I don’t mean to rain on this parade before the first baton is twirled into the air, but you need to know that getting free money is a whole lot of work. As my grant writing independent study teacher informed me when I started my graduate thesis film, “It might be easier and quicker for you to meet your budget by flipping burgers at minimum wage than to get involved in raising money through grants.”
Show Me the Money
That said, lets assume you’re ready to commit the blood, sweat and tears … and long hours to fund your film with a well-formulated proposal. Your first step rests with the very question any filmmaker needs to answer about any project: Who is your audience? Not, in this case, the audience for your finished film but the audience who will read your proposal. Who are these people and why will they reach deep within their pockets to give you their hard earned, cold cash? Will they be family and friends, government, private foundations, corporations or nonprofit organizations? You could approach more than one of these sources for funding but the proposal you craft will most likely have to be uniquely re-tooled for each. For the purposes of this article, we will be more general in outlining a master plan but remember, you may need to alter your masterwork for each type of funder.
Once you have targeted your audience, you need to determine what it is they require of you. Think of it this way: What is in it for them? If you are planning a Kickstarter.com campaign, your mother may donate because she wants you to succeed … or, earn enough money to move out of the house. Craft that campaign according to that audience and what they want to see and hear. If you are a member of the Iroquois Nation and you are writing a proposal for a grant from the Indigenous Film Fellowship, it is likely that they will fund you because they want to see one of their own excel or tell the Iroquois history or culture to a wide audience. Craft accordingly. The National Endowment For the Arts has a whole other mission and their guidelines and motivations will be completely different. Know the foundation or funders mission. Will your message progress their efforts or be opposite of what they believe in.
Color Within the Guidelines
Once you know who is most likely to fund your project and/or fund you, research what it is they want. Locating funding guidelines has never been easier thanks to the Internet. In most cases it’s as easy as downloading a PDF of their guidelines, application and other supporting material with a few clicks of the mouse. Follow guidelines and application instructions closely. There is such thing as being too creative and more is not necessarily better. Give them what they want. Be as simple and direct as possible.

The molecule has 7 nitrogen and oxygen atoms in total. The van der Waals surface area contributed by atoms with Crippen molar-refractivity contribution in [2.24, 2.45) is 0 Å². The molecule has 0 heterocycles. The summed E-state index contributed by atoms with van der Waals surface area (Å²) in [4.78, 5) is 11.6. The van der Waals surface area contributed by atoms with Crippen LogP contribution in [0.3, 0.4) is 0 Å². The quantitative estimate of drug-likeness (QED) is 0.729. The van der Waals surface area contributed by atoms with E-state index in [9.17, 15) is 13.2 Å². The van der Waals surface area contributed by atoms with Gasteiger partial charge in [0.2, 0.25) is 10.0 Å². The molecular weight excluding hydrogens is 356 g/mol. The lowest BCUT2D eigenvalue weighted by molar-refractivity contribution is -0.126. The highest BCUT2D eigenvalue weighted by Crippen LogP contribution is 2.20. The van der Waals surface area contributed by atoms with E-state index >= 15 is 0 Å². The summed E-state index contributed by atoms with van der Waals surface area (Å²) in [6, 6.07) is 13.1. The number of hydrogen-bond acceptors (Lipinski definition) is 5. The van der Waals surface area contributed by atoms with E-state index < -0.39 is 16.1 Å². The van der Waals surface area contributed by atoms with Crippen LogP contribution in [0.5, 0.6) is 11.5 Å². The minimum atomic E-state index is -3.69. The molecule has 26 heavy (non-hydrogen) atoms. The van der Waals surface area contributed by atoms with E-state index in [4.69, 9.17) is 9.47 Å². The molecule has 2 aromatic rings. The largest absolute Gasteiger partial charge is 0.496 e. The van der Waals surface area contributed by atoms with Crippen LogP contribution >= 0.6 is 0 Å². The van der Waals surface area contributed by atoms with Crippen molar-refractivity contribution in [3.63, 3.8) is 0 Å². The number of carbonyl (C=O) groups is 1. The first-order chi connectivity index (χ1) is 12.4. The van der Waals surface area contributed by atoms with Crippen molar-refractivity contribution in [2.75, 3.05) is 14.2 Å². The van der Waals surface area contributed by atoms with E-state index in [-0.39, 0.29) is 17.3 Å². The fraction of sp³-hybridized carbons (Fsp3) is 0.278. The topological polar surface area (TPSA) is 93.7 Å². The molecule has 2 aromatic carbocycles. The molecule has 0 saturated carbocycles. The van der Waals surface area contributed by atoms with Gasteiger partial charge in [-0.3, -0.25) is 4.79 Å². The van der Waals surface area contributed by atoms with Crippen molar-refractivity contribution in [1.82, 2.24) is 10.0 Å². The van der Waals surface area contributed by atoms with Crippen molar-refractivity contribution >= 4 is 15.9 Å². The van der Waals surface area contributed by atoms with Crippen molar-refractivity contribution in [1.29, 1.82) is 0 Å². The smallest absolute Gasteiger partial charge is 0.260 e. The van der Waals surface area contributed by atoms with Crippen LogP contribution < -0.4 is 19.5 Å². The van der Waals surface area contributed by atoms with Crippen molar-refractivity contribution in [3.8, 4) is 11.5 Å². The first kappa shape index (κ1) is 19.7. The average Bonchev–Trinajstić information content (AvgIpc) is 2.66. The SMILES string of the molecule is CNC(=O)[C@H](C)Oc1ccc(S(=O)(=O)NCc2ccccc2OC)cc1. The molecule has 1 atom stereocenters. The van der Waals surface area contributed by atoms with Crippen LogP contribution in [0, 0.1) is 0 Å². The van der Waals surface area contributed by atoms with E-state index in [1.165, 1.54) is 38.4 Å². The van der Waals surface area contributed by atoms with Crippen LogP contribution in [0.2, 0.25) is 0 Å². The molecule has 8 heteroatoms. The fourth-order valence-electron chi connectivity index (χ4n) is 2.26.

Morrie Warshawski states, in what I consider to be the bible of raising money for film projects,
(3rd Edition), “… strike a balance between mind and heart, reason and passion.” Individuals may be impressed with an outpouring of emotion but this strategy in a proposal for a foundation may find your project eighty-sixed.
Many proposals are submitted online these days. If you are required to mail in a dead-tree version, keep it simple and professional. No fancy fonts in orange ink on blue paper. Use 12-point typeface utilizing a Times Roman, Garamond or Helvetica font with black ink on 8 ½-inch x 11-inch white paper. This will get your story across in a professional manner. Leave the creativity to your treatment (more on this soon).
To borrow once again from Warshawski’s Shaking the Money Tree, the table of contents for your proposal would be strong if it included all of these elements:
1. Cover Letter
2. Title Page
3. Table of Contents
4. Formal Request
5. Description of the Project
6. Statement Proving Need
7. Description of Intended Audience
8. Why I Became Involved with this Project
10. Production Plans and Timeline
12. Distribution Plans
13. Community Outreach
14. Evaluation Plan
15. Funding Strategy for Completion of Project
17. Miscellaneous Support Materials
a. Fiscal Sponsor Letter
b. Letters of Support
c. Letters of Commitment
d. Press Clippings
e. Full Resumes of Personnel [please put accent marks on resume]
f. Demo Reel/Trailer
Warshawski breaks each of these headings down into detail in his book. The mere $16 price tag might just be one of your best fundraising investments. As they say, “You need to spend money to make money.”
Filmmaker as Painter
Of the twenty plus above items, the treatment is one of the most important. This one element can make or break your request. This is not a place for explanation. This is where you paint your story in exquisite colors, sounds, dialog, etc. You want the reader to experience the project, not be told about it. The sights and sounds should be projected on the mind of the reader.